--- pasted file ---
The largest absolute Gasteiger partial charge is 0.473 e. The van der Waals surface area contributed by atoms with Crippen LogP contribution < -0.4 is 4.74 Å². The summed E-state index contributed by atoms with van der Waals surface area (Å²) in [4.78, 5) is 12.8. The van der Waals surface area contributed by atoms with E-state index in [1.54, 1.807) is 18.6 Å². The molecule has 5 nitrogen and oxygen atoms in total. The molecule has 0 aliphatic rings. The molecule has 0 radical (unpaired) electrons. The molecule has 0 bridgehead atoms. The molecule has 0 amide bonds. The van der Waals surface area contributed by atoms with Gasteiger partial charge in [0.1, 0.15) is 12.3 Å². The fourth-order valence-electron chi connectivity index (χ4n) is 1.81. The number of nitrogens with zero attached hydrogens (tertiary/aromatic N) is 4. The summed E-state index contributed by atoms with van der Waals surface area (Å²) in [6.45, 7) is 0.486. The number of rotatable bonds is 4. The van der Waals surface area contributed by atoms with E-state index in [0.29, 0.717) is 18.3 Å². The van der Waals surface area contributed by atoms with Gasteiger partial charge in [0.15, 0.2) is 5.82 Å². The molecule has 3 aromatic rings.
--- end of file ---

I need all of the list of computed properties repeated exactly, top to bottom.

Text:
The largest absolute Gasteiger partial charge is 0.473 e. The van der Waals surface area contributed by atoms with Crippen LogP contribution < -0.4 is 4.74 Å². The summed E-state index contributed by atoms with van der Waals surface area (Å²) in [4.78, 5) is 12.8. The van der Waals surface area contributed by atoms with E-state index in [1.54, 1.807) is 18.6 Å². The molecule has 5 nitrogen and oxygen atoms in total. The molecule has 0 aliphatic rings. The molecule has 0 radical (unpaired) electrons. The molecule has 0 bridgehead atoms. The molecule has 0 amide bonds. The van der Waals surface area contributed by atoms with Gasteiger partial charge in [0.1, 0.15) is 12.3 Å². The fourth-order valence-electron chi connectivity index (χ4n) is 1.81. The number of nitrogens with zero attached hydrogens (tertiary/aromatic N) is 4. The summed E-state index contributed by atoms with van der Waals surface area (Å²) in [6.45, 7) is 0.486. The number of rotatable bonds is 4. The van der Waals surface area contributed by atoms with E-state index in [0.29, 0.717) is 18.3 Å². The van der Waals surface area contributed by atoms with Gasteiger partial charge in [0.15, 0.2) is 5.82 Å². The molecule has 3 aromatic rings.